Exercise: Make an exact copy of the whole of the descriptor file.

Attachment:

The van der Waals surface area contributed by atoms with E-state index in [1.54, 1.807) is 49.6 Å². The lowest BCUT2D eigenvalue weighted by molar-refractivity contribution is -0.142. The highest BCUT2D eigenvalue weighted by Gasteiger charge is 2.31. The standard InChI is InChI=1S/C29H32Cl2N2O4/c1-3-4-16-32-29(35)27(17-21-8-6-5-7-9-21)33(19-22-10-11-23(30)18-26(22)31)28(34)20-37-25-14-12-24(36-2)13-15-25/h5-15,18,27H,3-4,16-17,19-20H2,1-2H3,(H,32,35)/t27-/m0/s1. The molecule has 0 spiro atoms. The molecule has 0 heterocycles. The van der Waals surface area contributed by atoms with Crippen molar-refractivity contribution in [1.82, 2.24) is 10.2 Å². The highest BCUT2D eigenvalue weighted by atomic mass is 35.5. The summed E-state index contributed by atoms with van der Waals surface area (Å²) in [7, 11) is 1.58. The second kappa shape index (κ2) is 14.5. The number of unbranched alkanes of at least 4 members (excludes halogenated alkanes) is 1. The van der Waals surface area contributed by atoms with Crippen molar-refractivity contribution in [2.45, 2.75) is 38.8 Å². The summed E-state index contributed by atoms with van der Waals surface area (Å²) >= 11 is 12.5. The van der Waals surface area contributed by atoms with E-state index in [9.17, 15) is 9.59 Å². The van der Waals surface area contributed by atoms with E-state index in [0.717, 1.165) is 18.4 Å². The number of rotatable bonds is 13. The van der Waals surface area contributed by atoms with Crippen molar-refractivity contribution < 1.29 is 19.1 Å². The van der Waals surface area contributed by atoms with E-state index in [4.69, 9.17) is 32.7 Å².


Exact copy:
The van der Waals surface area contributed by atoms with E-state index in [1.54, 1.807) is 49.6 Å². The lowest BCUT2D eigenvalue weighted by molar-refractivity contribution is -0.142. The highest BCUT2D eigenvalue weighted by Gasteiger charge is 2.31. The standard InChI is InChI=1S/C29H32Cl2N2O4/c1-3-4-16-32-29(35)27(17-21-8-6-5-7-9-21)33(19-22-10-11-23(30)18-26(22)31)28(34)20-37-25-14-12-24(36-2)13-15-25/h5-15,18,27H,3-4,16-17,19-20H2,1-2H3,(H,32,35)/t27-/m0/s1. The molecule has 0 spiro atoms. The molecule has 0 heterocycles. The van der Waals surface area contributed by atoms with Crippen molar-refractivity contribution in [1.82, 2.24) is 10.2 Å². The highest BCUT2D eigenvalue weighted by atomic mass is 35.5. The summed E-state index contributed by atoms with van der Waals surface area (Å²) in [7, 11) is 1.58. The second kappa shape index (κ2) is 14.5. The number of unbranched alkanes of at least 4 members (excludes halogenated alkanes) is 1. The van der Waals surface area contributed by atoms with Crippen molar-refractivity contribution in [2.45, 2.75) is 38.8 Å². The summed E-state index contributed by atoms with van der Waals surface area (Å²) >= 11 is 12.5. The van der Waals surface area contributed by atoms with E-state index in [9.17, 15) is 9.59 Å². The van der Waals surface area contributed by atoms with E-state index in [0.717, 1.165) is 18.4 Å². The number of rotatable bonds is 13. The van der Waals surface area contributed by atoms with Crippen molar-refractivity contribution < 1.29 is 19.1 Å². The van der Waals surface area contributed by atoms with E-state index in [4.69, 9.17) is 32.7 Å².